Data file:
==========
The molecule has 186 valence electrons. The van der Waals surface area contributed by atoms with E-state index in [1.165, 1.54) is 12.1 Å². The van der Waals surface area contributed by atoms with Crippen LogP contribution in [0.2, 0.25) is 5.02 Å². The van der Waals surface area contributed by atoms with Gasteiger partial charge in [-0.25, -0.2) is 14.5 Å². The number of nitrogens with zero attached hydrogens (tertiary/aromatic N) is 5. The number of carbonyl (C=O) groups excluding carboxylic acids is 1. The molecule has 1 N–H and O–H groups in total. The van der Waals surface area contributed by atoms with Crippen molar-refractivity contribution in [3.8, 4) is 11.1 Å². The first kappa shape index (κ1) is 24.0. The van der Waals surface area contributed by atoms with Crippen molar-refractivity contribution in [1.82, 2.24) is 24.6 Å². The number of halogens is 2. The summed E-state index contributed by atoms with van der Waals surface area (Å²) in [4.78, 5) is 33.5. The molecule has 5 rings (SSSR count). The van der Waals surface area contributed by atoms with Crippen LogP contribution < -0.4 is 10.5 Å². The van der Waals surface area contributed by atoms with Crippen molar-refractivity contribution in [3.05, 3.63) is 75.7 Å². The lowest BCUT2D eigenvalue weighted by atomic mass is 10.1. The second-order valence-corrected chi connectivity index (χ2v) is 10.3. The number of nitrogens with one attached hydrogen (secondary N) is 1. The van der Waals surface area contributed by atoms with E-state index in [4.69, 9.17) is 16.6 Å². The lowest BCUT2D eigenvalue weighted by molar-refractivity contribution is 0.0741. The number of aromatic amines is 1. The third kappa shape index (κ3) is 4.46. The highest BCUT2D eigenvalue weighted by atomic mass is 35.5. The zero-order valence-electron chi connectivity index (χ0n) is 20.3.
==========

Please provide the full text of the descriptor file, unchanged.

The molecule has 186 valence electrons. The van der Waals surface area contributed by atoms with E-state index in [1.165, 1.54) is 12.1 Å². The van der Waals surface area contributed by atoms with Crippen LogP contribution in [0.2, 0.25) is 5.02 Å². The van der Waals surface area contributed by atoms with Gasteiger partial charge in [-0.25, -0.2) is 14.5 Å². The number of nitrogens with zero attached hydrogens (tertiary/aromatic N) is 5. The number of carbonyl (C=O) groups excluding carboxylic acids is 1. The molecule has 1 N–H and O–H groups in total. The van der Waals surface area contributed by atoms with Crippen molar-refractivity contribution in [3.8, 4) is 11.1 Å². The first kappa shape index (κ1) is 24.0. The van der Waals surface area contributed by atoms with Crippen molar-refractivity contribution in [1.82, 2.24) is 24.6 Å². The number of halogens is 2. The summed E-state index contributed by atoms with van der Waals surface area (Å²) in [4.78, 5) is 33.5. The molecule has 5 rings (SSSR count). The van der Waals surface area contributed by atoms with Crippen LogP contribution < -0.4 is 10.5 Å². The van der Waals surface area contributed by atoms with Crippen molar-refractivity contribution in [3.05, 3.63) is 75.7 Å². The lowest BCUT2D eigenvalue weighted by atomic mass is 10.1. The second-order valence-corrected chi connectivity index (χ2v) is 10.3. The number of nitrogens with one attached hydrogen (secondary N) is 1. The van der Waals surface area contributed by atoms with E-state index in [4.69, 9.17) is 16.6 Å². The lowest BCUT2D eigenvalue weighted by molar-refractivity contribution is 0.0741. The number of aromatic amines is 1. The third kappa shape index (κ3) is 4.46. The highest BCUT2D eigenvalue weighted by atomic mass is 35.5. The zero-order valence-electron chi connectivity index (χ0n) is 20.3.